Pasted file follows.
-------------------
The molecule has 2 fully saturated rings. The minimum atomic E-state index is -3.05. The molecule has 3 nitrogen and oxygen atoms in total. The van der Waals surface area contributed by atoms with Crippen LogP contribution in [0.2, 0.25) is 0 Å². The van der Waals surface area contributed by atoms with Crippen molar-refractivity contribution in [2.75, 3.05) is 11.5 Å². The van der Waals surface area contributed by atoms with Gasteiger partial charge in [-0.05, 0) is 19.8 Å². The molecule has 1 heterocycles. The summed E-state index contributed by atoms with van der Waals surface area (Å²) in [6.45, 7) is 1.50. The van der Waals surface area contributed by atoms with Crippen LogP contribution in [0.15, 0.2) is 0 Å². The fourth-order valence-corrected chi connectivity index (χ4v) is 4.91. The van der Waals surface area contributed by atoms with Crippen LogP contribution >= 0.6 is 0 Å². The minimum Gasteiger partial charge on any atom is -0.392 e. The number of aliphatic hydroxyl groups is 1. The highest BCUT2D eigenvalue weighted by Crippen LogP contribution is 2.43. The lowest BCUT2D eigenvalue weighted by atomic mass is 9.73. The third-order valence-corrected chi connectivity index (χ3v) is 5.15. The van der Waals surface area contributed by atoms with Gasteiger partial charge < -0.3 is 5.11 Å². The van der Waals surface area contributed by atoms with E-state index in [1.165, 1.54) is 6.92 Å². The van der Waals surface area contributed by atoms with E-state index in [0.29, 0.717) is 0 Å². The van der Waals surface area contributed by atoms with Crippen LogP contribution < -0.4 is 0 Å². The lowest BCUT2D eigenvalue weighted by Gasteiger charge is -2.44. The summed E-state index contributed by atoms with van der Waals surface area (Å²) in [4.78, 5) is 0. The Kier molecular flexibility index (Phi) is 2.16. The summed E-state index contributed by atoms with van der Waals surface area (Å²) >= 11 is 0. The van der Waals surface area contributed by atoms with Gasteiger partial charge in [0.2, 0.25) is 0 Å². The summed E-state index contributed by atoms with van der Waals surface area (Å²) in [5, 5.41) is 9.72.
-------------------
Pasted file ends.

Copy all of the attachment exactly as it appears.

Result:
The molecule has 2 fully saturated rings. The minimum atomic E-state index is -3.05. The molecule has 3 nitrogen and oxygen atoms in total. The van der Waals surface area contributed by atoms with Crippen LogP contribution in [0.2, 0.25) is 0 Å². The van der Waals surface area contributed by atoms with Crippen molar-refractivity contribution in [2.75, 3.05) is 11.5 Å². The van der Waals surface area contributed by atoms with Gasteiger partial charge in [-0.05, 0) is 19.8 Å². The molecule has 1 heterocycles. The summed E-state index contributed by atoms with van der Waals surface area (Å²) in [6.45, 7) is 1.50. The van der Waals surface area contributed by atoms with Crippen LogP contribution in [0.15, 0.2) is 0 Å². The fourth-order valence-corrected chi connectivity index (χ4v) is 4.91. The van der Waals surface area contributed by atoms with Crippen LogP contribution >= 0.6 is 0 Å². The minimum Gasteiger partial charge on any atom is -0.392 e. The number of aliphatic hydroxyl groups is 1. The highest BCUT2D eigenvalue weighted by Crippen LogP contribution is 2.43. The lowest BCUT2D eigenvalue weighted by atomic mass is 9.73. The third-order valence-corrected chi connectivity index (χ3v) is 5.15. The van der Waals surface area contributed by atoms with Gasteiger partial charge < -0.3 is 5.11 Å². The van der Waals surface area contributed by atoms with E-state index in [1.165, 1.54) is 6.92 Å². The van der Waals surface area contributed by atoms with E-state index in [0.29, 0.717) is 0 Å². The van der Waals surface area contributed by atoms with Crippen LogP contribution < -0.4 is 0 Å². The lowest BCUT2D eigenvalue weighted by Gasteiger charge is -2.44. The summed E-state index contributed by atoms with van der Waals surface area (Å²) in [4.78, 5) is 0. The Kier molecular flexibility index (Phi) is 2.16. The summed E-state index contributed by atoms with van der Waals surface area (Å²) >= 11 is 0. The van der Waals surface area contributed by atoms with Gasteiger partial charge in [0.2, 0.25) is 0 Å². The summed E-state index contributed by atoms with van der Waals surface area (Å²) in [5, 5.41) is 9.72.